Bayton Court is one of 29 sheltered housing schemes which were transferred by Hackney Council to newly formed Hanover in Hackney in October 2002. At that time it was made clear to tenants that the Council had no money to improve the properties but it was promised that, if the transfer proceeded, £41 million would be invested with every flat to be refurbished within 5 years and that their Sheltered Housing Officers and the services provided would remain the same. In view of these promises tenants voted in favour.
However, in 2003 Hanover undertook a review of its former Council assets and identified development and sale opportunities to raise capital from its 29 properties. It commissioned architects to help realise these opportunities. Then, in March 2006, it advised its tenants that, due to Hackney Council requirements, it would be replacing residential sheltered housing officers with “floating support” workers. This scheme is likely to be introduced in November 2007. The demolition and redevelopment plans, and the loss of their residential sheltered housing officers, will not be the subject of a tenants’ ballot.
The planning application drawings for Bayton Court have only recently been published on the Council’s web site although the official consultation period expired on 15 May. The Council’s planning officer has confirmed that comments received prior to the Planning Committee meeting will be considered.
Hanover in Hackney’s architects have agreed to attend and present the scheme at the meeting but with the proviso that, following a “high level” meeting with planners to take place this week, their attendance may become “inappropriate”.
To see planning application go to www.hackney.gov.uk (search planning applications – 2007/0286)
Public meeting:7.30pm, Thursday June 7, St Michael and All Angels Church Hall (junction of Lavender Grove and Lansdowne Drive E8)
For more information contact
www.opendalston.net or contact OPEN c/o Dowse & Co. 23-25 Dalston Lane E8 3DF
In Hackney, NHS cuts are beginning to cause real harm to patient care. Cuts at the Homerton Hospital are escalating, with maternity beds axed, midwives facing redundancy, the specialist breast cancer nurse service cut, redundancy of nurses and therapists, cuts to rehabilitation care for patients who have had a stroke… Rationing of food and milk is so severe that women who have just given birth find themselves unable to have a cup of tea because the hospital can’t afford milk!
In Hackney, we’re also seeing NHS cuts having a serious impact on mental health services and community services. In mental health, we, we’ve had one acute and one rehab ward closed already – with more cuts to come. Community services are expected to lose £13.6 million this April, on top of the £17 million taken out of local NHS funding last year. Health workers at the Primary Care Trust now face redundancy. Morale amongst health workers across Hackney is close to rock bottom, as the financial squeeze gets tighter and tighter.
Our local demonstration in Hackney is part of a national Day of Action to defend the NHS. We’re now seeing cuts and privatisation on an unprecedented scale. Nationally, around 26,000 NHS jobs have been axed. Billions of pounds of public money are being squandered on PFI, Independent Sector Treatment Centres and other privatisation schemes. Cuts and closures are now causing incalculable damage.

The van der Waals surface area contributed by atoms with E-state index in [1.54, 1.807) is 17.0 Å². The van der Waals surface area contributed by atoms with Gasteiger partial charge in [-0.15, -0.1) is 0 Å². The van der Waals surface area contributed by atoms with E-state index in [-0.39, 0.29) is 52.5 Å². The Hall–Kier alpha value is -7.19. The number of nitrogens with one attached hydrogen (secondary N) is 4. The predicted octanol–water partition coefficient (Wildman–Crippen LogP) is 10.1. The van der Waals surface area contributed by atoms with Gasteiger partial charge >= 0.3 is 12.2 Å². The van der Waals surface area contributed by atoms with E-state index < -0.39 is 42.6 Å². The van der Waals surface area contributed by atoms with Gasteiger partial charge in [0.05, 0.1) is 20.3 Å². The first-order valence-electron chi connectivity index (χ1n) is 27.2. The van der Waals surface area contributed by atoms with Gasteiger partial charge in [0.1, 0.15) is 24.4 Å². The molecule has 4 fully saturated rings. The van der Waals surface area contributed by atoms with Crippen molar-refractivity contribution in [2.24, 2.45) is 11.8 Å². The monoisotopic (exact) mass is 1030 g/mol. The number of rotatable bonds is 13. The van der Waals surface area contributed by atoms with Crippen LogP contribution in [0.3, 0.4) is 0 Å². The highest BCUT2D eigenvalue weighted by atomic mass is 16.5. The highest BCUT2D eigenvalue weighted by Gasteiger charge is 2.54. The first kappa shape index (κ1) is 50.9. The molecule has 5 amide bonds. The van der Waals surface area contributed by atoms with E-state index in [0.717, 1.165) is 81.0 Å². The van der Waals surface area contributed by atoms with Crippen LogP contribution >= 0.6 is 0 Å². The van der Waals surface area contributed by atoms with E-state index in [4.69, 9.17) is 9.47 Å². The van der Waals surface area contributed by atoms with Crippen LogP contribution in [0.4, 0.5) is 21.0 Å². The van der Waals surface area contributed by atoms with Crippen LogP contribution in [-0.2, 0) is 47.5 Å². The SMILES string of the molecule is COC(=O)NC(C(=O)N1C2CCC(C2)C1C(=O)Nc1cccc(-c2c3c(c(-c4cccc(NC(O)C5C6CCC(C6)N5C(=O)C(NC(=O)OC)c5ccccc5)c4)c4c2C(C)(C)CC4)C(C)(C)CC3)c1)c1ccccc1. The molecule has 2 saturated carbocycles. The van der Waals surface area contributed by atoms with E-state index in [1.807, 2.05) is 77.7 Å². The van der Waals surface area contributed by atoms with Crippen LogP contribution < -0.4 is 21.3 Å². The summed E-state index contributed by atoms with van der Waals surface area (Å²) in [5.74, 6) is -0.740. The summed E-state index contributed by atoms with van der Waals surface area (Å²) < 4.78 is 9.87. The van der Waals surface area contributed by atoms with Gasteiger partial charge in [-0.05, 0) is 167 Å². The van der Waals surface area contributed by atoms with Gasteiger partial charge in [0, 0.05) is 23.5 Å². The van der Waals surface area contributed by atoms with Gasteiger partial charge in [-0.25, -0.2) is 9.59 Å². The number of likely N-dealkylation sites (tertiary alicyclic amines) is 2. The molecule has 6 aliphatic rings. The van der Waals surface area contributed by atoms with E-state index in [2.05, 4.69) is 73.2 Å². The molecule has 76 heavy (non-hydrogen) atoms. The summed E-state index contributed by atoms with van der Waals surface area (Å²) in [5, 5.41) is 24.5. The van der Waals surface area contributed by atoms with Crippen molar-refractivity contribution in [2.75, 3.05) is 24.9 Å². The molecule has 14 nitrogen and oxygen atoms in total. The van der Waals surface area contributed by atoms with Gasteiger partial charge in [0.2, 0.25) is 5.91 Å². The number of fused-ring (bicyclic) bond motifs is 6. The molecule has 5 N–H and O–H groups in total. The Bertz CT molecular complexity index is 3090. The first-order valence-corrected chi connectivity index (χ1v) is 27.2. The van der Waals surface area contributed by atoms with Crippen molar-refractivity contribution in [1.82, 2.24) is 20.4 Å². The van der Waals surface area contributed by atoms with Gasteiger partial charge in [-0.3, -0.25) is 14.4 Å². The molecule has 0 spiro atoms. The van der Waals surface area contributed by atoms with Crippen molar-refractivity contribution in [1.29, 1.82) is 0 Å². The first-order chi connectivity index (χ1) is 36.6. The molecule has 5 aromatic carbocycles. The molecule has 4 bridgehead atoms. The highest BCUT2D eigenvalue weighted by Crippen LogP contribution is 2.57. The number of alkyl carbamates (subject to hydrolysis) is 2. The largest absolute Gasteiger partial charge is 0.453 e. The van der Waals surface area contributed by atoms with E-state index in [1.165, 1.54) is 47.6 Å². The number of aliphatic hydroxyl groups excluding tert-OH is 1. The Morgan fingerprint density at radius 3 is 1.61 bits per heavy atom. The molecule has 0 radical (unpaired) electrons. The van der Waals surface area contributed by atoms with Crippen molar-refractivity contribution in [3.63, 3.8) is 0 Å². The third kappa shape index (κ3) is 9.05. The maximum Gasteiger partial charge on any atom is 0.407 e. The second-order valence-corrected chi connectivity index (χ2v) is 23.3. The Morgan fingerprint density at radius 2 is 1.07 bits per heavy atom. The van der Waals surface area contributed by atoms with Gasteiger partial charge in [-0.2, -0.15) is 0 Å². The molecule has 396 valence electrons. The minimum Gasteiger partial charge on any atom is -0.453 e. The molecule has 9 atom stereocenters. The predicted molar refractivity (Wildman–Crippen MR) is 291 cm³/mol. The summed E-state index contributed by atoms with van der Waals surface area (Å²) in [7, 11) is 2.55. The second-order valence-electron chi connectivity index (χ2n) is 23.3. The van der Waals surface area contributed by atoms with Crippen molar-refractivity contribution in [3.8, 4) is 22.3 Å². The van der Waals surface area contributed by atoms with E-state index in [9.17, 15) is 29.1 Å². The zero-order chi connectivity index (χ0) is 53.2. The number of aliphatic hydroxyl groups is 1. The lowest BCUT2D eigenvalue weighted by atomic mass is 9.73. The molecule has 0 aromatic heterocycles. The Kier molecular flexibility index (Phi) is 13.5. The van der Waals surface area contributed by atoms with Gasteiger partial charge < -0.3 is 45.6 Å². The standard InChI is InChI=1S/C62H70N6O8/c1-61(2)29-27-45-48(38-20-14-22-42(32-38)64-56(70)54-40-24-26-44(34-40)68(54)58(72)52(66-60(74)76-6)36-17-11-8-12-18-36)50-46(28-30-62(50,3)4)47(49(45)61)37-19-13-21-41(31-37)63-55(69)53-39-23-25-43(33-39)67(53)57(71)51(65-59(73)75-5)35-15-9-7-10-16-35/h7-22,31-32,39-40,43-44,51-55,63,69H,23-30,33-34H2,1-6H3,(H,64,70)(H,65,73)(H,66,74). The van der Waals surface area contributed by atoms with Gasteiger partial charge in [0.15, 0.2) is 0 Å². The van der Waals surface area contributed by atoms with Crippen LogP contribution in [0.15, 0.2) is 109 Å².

The demonstration is on Saturday 3rd March, assembling at 12 noon outside Hackney Town Hall, Mare Street. Please do everything you can to attend the demonstration yourself, and to bring friends, neighbours or colleagues with you. Leaflets for the march are attached.
It’s time for a real fight to defend our NHS. Please come to the Hackney demonstration on 3rd March. This has been called by trade unions at the Homerton Hospital, City and Hackney Primary Care Trust and East London Mental Health Trust, and supported by the ‘Keep Hackney NHS Public’ campaign. We need as much support as we can possibly get from people who live or work in Hackney.
Chair, Keep Hackney NHS Public
from Hackney Gazette, 8 February 2007
Tenants, residents and a Hackney Labour Party branch are up in arms about council plans to sell off up to £50 million worth of land on housing estates. The Leabridge branch of the Labour Party voted at a meeting last Thursday to oppose the council’s estates regeneration programme. The meeting passed a motion to debate the issue at Hackney North and Stoke Newington Constituency Labour Party next month.
Three days earlier, more than 70 people met at the Trelawney estate community hall in Morning Lane, Hackney, to discuss launching a campaign to fight the plans.
Janine Booth, of Malpas Road, Hackney, said the council’s idea was to fragment, privatise and over-populate the borough’s estates by allowing registered social landlords (RSLs) to build more homes and demolish a number of existing properties.
“Publicly-owned land is an asset that should not be given over into private hands,” she said. “Transfer to an RSL is a move away from away from public accountability, a form of privatisation.
“The experiences of residents on estates transferred in the past are not good. The council must be defining areas which residents use as ‘under-used’. To the council and developers, ‘under-used’ probably means ‘not making money’.”
The meeting of tenats and residents concluded by resolving to form an action committee; produce a petition; demonstrate outside the town hall and on estates facing demolition; demand a meeting with the council’s executive; and co-ordinate a response with trade unions.